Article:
Mr. MacDermot: A legal vocabulary.
General Mulcahy: Yes. I should also like to know from the Minister whether  this sum of £3,250 will be available every year—£250 of which is to be passed on to the new commission—and if the £813 will be spent on work which is actually being done at present and will, in fact, be continued in such a volume as will utilise that amount of money between this and the end of the financial year. If so, I should like to know in whose hands will the control of the work be. I understand that the Minister has not yet appointed the full commission; but if there is a temporary commission acting at the present time, I should like to know from the Minister who constitute that body and also who is the chairman.
Mr. Derrig: With regard to the latter point, the control and planning of the work of the commission will be the responsibility of the director. He has not actually been appointed, although I think the Deputy is probably aware of who he is. He will lay out the general plan and the commission will have a certain general supervision. The intention is, however, that the director should be responsible for the work and that he should be given the fullest latitude in selecting his field workers and laying out his programme. It is proposed that the £813 should be spent on new work and not on work that is being done at present. In connection with the new work of the Folklore Commission, I think that a number of workers will be taken on to collect material through the country, and that they will practically have to be appointed whole time. That will account for the largest part of the expenditure of this £3,000. There will be other incidental expenses, but I think the main expenditure will be in connection with the appointment of workers through the country who will practically have to be full time
With regard to the dictionary, I do not know what the position is with regard to the technical side. I think the opinion was held, and that the Deputy is correct in stating, that the feeling was that we should hold over the question of a dictionary appropriate to the needs of the Oireachtas and folklore until such time as the  large dictionary was completed. I can promise the Deputy that I will go into the matter again. I think it was arranged provisionally, but it may not have been done so far, to make the existing folklore and the Parliamentary terms available at least to members of the Oireachtas in the Dáil library. We doubt whether it would be worth while publishing the existing terminology which has been classified and is in typescript. A certain number of copies can be made available. It is extremely bulky as the thing is in typescript. We did not consider that it would be useful to print the classified dictionary of Parliamentary terms until an opportunity had been given to re-edit this, but we can make it available I think to members of the Oireachtas.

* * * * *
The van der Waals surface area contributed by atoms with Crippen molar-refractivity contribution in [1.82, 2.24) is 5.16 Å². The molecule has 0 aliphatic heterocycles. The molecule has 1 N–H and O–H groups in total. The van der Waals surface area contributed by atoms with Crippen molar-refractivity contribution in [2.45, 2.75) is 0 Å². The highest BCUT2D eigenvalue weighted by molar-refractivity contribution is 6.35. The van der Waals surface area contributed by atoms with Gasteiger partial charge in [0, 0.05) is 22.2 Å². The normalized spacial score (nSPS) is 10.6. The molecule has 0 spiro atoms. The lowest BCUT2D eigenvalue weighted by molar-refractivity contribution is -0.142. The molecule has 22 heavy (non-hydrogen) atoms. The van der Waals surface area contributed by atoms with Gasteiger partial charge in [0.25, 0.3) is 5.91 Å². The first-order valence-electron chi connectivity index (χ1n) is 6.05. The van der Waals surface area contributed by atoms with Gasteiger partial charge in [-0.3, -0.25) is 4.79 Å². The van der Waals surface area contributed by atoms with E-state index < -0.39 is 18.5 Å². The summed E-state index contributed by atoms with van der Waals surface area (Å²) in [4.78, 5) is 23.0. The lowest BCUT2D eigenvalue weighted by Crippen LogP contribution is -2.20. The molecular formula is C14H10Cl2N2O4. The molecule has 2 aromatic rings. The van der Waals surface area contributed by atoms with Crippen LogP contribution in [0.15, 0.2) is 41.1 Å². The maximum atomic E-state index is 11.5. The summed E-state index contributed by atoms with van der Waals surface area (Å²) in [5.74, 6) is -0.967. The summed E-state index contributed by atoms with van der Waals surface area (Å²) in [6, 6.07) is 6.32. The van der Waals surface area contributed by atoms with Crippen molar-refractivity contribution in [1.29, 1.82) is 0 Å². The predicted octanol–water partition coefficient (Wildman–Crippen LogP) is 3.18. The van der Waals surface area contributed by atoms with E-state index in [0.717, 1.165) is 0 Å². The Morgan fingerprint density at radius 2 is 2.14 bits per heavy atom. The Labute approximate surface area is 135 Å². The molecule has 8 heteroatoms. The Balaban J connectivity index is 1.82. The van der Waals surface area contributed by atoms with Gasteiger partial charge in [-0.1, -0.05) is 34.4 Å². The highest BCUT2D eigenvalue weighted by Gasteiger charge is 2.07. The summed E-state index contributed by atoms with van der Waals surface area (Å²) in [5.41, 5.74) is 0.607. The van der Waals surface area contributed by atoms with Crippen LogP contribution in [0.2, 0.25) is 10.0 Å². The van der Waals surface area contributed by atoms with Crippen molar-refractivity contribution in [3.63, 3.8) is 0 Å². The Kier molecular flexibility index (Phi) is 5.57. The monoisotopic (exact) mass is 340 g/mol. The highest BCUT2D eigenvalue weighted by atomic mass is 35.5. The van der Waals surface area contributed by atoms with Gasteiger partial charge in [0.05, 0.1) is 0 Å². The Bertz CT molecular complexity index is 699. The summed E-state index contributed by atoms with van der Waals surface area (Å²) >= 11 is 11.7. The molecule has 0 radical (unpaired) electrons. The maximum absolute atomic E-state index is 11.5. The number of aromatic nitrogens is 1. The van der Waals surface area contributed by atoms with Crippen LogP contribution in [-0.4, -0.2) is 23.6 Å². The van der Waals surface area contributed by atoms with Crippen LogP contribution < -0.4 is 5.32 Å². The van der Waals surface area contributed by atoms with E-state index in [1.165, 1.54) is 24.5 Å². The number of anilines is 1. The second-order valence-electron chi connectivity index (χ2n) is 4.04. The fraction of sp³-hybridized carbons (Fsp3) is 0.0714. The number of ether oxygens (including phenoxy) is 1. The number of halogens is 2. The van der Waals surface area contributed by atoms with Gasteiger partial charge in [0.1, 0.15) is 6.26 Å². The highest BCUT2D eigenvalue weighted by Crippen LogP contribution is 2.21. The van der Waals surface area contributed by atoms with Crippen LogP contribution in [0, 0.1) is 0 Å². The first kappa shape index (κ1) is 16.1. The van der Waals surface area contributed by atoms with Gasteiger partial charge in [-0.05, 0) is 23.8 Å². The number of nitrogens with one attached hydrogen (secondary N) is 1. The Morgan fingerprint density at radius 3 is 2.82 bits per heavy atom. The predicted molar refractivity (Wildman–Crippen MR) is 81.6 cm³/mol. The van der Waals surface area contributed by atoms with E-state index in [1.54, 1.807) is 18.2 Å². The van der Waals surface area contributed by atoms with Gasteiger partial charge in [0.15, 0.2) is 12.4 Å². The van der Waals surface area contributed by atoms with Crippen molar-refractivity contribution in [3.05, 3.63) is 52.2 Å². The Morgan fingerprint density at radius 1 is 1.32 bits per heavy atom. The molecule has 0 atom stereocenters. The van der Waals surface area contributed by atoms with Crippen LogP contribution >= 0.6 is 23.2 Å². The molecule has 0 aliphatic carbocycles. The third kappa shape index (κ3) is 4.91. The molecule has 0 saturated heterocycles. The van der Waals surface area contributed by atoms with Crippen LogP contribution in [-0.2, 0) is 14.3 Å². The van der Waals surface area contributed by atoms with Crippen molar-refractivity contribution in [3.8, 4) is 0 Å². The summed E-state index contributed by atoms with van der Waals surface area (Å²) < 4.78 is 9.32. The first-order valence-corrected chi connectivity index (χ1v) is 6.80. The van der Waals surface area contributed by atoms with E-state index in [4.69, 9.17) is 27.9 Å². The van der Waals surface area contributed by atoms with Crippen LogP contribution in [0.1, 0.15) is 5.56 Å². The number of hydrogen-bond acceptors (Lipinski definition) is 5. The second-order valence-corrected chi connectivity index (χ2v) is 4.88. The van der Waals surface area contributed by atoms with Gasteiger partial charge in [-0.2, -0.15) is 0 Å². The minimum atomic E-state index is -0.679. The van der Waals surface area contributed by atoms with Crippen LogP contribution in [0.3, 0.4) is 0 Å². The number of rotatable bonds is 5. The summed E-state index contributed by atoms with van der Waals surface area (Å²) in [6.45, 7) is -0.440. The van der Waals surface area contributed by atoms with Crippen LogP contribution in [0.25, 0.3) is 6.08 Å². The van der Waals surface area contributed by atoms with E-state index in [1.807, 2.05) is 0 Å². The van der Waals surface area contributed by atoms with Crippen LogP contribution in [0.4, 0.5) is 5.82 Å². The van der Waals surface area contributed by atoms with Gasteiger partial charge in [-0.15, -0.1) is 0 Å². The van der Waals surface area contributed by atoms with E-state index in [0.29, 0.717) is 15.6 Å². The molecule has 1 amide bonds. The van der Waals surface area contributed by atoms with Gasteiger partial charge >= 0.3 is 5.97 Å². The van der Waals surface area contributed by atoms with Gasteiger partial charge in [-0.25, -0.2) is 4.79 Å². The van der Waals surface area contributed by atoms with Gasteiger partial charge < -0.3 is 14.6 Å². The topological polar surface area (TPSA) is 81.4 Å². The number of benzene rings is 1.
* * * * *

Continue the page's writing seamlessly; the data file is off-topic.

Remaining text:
General Mulcahy: Am I to understand that the director of the Folklore Commission will be appointed by the Minister for Education, that he will have the main responsibility for carrying on the work, and that the commission itself will act more or less in a consultative capacity rather than in the capacity of directing him?
Mr. Derrig: The intention is that the director should have full control over the actual administration. The programme which he will lay out will have to be passed by the commission. An annual report, I think, will have to be made to the Minister for Education. Within that framework, the intention I think is to give the director the fullest possible freedom.
General Mulcahy: Who appoints him?
Mr. Derrig: The Executive Council.
Question put and agreed to.
Minister for Finance (Mr. MacEntee): I move:—
Go ndeontar suim Bhreise ná raghaidh thar £3,821 chun íoctha an Mhuirir a thiocfaidh chun bheith iníoctha i rith na bliana dar críoch an 31adh lá de Mhárta, 1935, chun Tuarastail agus Costaisí Coimisiún na Stát-Sheirbhíse (Uimh. 5 de 1924  agus Uimh. 41 de 1926) agus an Choimisiún um Cheapacháin Aitiúla (Uimh. 39 de 1926).
That a Supplementary sum not exceeding £3,821 be granted to defray the Charge which will come in course of payment during the year ending 31st March, 1935, for the Salaries and Expenses of the Civil Service Commission (No. 5 of 1924 and No. 41 of 1926) and of the Local Appointments Commission (No. 39 of 1926).
This Supplementary Estimate is required on account of the extra expenditure falling on the Civil Service Commission in connection with the abnormal recruitment of Civil Service staff not foreseen at the time the original Estimate was prepared. The legislative measures of the Government have necessitated expansions of staff in most Departments, especially in Local Government and Public Health, Industry and Commerce, Lands, Agriculture and in the office of the Revenue Commissioners. Evidently the expectation that a larger number of posts than were required to be filled from the competitive examinations held this year occasioned a considerable increase in the number of candidates putting themselves forward as compared with 1932. In addition to the ordinary examinations for the general service classes, it has been necessary to arrange examinations this year which had no counterpart in previous years. For instance, an examination for the posts of cattle and meat supervisors was held in October, and an examination for posts as investigation officers for means tests in connection with unemployment assistance and old age pensions will be held in January. The total net entries for the Civil Service examinations rose from something like 3,500 in 1932 to 9,011 in 1933, and have been almost 10,000 in the first ten months of this year.